As with all issues of this kind, we begin with a couple of pages of recap from Captain Picard. The Enterprise then sends down three teams to assist the three gestalts in retrieving the missing bodies as per Deanna Troi’s request, each containing a doctor and an engineer (needed to disable the shield generators surrounding the holy sites). While on the ship, Captain Picard asks Reg Barclay to try and track down the base where the crewmembers were captured initially, just in case Deanna’s plan runs into trouble.
Each team has to navigate some kind of harsh environment to reach the holy sites in question. Needless to say, they all make it and everyone gets their body back in one piece. The first team, led by Deanna (in Alexander’s body) also includes Commander Riker and Robin Lefler. As they hop across a series of ice floes in an arctic environment, Will regales his team with tales of an old friend who fell through the ice and couldn’t look at ice cream sundaes for months right before Deanna promptly does that. She’s fine (as is Alexander) though, and no sooner do they fish her out then they come across what they were looking for. Deanna comments on a very literal out-of-body experience.
Doctor Selar’s team (comprised of her, Alyssa Ogawa and Jenna D’Sora), has to navigate through a desert in the middle of a howling sandstorm. Thankfully Selar has figured out how to use Geordi’s VISOR and can lead everyone through the sand no problem, except for Alyssa who stupidly wanders off and gets lost. Thanks to the VISOR though, it’s no time at all before she’s found again. And just as before, the team finds the missing person, the engineer disables shit (while Jenna stands guard) and they beam out. And finally, Ro Laren leads Lwaxana Troi and Doctor Crusher through a dense thicket of tropical jungle. The three most kickass ladies in the crew use their phasers as machetes and fry their way through the undergrowth to reach the temple where Worf is being held (to which Laren kicks the door in to get inside, because you’d better fucking believe she does). On each team, someone comments on how strange it is that none of these places seem to be guarded.
On the Enterprise, Captain Picard is about to contact the Sakerionites to let them know the missing crewmembers have been retrieved safely and to take them up on their offer to put everyone’s consciousnesses back where they belong. But before he does, Reg comes in and tells him he might not want to do that until he hears what he discovered. What follows is one of the worst dumps of exposition in the history of mankind: For the duration of an entire two-page spread, a bunch of Sakerion randos explain in extremely loud and exacting detail about how it was in fact they who orchestrated the whole body-swapping fiasco and framed the Ergeans in order to sabotage their application for Federation membership and cover up the fact the Sakerionites have been exploiting Ergeus’ natural resources and have been effectively using its inhabitants as slave labourers. And naturally, it is the most excruciatingly unnatural and stilted dialog you could ever possibly conceive of. This makes Dirty Pair: The Motion Picture look like an elegant haiku. Thankfully, Worf is there disguised as a body and uses his comm badge to record the evidence the Enterprise crew needs to implicate the Sakerions in their nefarious plot, so we’re spared having to have this all explained to us a second time.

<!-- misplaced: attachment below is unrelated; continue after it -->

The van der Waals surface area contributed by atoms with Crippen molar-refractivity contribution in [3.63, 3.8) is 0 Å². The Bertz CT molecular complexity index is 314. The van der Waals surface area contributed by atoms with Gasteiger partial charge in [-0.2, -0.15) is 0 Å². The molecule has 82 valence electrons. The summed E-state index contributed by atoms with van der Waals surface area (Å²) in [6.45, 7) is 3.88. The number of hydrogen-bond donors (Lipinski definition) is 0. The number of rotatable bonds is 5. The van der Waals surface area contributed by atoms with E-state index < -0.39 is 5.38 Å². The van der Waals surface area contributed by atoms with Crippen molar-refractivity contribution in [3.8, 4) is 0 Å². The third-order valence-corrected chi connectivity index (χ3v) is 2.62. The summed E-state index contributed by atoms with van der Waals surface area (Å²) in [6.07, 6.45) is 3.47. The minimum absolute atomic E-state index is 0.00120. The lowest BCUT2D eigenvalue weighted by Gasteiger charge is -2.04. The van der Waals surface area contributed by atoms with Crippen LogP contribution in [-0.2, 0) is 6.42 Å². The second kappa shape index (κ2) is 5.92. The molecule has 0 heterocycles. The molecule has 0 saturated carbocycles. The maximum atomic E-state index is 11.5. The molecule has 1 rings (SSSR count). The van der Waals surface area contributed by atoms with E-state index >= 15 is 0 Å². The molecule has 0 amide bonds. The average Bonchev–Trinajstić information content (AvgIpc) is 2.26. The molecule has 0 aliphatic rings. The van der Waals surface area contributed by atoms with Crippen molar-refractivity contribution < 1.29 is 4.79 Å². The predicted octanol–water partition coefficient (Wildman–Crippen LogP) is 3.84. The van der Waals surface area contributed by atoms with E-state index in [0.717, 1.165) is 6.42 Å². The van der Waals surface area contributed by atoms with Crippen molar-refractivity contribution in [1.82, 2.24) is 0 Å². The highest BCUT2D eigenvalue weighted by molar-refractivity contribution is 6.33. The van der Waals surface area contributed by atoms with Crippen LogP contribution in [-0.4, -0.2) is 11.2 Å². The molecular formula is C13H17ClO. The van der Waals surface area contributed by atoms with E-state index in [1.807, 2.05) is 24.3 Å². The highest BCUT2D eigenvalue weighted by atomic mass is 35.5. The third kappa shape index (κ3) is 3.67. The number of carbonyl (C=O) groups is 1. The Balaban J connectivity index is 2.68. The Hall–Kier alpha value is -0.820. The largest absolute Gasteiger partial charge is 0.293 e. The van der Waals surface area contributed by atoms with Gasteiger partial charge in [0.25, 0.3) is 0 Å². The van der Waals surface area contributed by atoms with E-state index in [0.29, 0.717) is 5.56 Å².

We are not, however, speared having to hear Reg explain how he figured out it was the Sakerions and not the Ergeans behind it all: Something having to do with particle decay of carrier waves or some shit. I read it and even I’m not too sure what happened. And of course, we also need to have an observation lounge scene where everyone has a good laugh and explains in very stilted language about how they were able to relay their findings to the Ergeans, how the Ergeans saved everyone and how the crew will be able to help the Ergeans rebuild their ecosystem and cure the diseases they contracted as a result of the environmental disasters. While the Ergeans are at the table, naturally.
Michael Jan Friedman’s conclusions are never the neatest of affairs, but this one is a really prime example of the problems that happen when you fetishize and privilege technobabble worldbuilding. Star Trek: The Next Generation is actually pretty good about this, as is Friedman: The technobabble is basically used as a handwave to ensure the series’ universe feels consistent and the characters feel competent. The problem this time is that *so much* of the story’s conclusion hinges on explaining the technobabble for the benefit of Nerds instead of simply ignoring it. It’s a problem that’s going to dog Star Trek Voyager from the start. When you get to the point the series becomes about justifying its existence at an in-universe continuity level and you’ve got nothing else to say besides that, you’ve got a real problem.